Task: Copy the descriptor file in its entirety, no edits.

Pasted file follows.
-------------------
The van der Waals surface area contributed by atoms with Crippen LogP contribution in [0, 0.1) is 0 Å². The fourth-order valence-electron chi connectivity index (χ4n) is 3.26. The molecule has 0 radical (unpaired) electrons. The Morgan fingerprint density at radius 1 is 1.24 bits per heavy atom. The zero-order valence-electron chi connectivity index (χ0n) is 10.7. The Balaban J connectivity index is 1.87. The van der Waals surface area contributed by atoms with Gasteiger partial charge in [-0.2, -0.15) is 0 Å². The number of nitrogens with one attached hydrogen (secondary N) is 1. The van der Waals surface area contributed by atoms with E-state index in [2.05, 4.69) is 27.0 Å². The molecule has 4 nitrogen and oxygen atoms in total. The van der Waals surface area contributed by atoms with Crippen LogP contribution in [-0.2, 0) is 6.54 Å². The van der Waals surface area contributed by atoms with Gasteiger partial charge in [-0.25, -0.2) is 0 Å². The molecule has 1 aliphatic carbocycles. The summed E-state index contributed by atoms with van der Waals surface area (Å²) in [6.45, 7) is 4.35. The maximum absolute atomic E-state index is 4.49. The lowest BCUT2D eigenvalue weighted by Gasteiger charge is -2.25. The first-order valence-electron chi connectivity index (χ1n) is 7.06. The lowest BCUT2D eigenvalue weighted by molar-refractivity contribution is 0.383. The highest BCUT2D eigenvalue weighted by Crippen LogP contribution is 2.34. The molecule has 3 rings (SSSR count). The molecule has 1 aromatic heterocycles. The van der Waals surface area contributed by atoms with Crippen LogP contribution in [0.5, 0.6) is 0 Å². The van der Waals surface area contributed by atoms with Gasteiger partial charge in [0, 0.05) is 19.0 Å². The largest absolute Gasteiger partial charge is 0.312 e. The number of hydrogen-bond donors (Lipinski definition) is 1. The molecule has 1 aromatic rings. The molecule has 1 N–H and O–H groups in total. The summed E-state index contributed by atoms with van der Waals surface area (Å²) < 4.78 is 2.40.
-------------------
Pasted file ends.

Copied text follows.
The van der Waals surface area contributed by atoms with Crippen LogP contribution in [0, 0.1) is 0 Å². The fourth-order valence-electron chi connectivity index (χ4n) is 3.26. The molecule has 0 radical (unpaired) electrons. The Morgan fingerprint density at radius 1 is 1.24 bits per heavy atom. The zero-order valence-electron chi connectivity index (χ0n) is 10.7. The Balaban J connectivity index is 1.87. The van der Waals surface area contributed by atoms with Gasteiger partial charge in [-0.2, -0.15) is 0 Å². The number of nitrogens with one attached hydrogen (secondary N) is 1. The van der Waals surface area contributed by atoms with E-state index in [2.05, 4.69) is 27.0 Å². The molecule has 4 nitrogen and oxygen atoms in total. The van der Waals surface area contributed by atoms with Crippen LogP contribution in [-0.2, 0) is 6.54 Å². The van der Waals surface area contributed by atoms with Gasteiger partial charge in [-0.25, -0.2) is 0 Å². The molecule has 1 aliphatic carbocycles. The summed E-state index contributed by atoms with van der Waals surface area (Å²) in [6.45, 7) is 4.35. The maximum absolute atomic E-state index is 4.49. The lowest BCUT2D eigenvalue weighted by Gasteiger charge is -2.25. The first-order valence-electron chi connectivity index (χ1n) is 7.06. The lowest BCUT2D eigenvalue weighted by molar-refractivity contribution is 0.383. The highest BCUT2D eigenvalue weighted by Crippen LogP contribution is 2.34. The molecule has 3 rings (SSSR count). The molecule has 1 aromatic heterocycles. The van der Waals surface area contributed by atoms with Crippen LogP contribution in [0.5, 0.6) is 0 Å². The van der Waals surface area contributed by atoms with Gasteiger partial charge in [0, 0.05) is 19.0 Å². The largest absolute Gasteiger partial charge is 0.312 e. The number of hydrogen-bond donors (Lipinski definition) is 1. The molecule has 1 aromatic rings. The molecule has 1 N–H and O–H groups in total. The summed E-state index contributed by atoms with van der Waals surface area (Å²) < 4.78 is 2.40.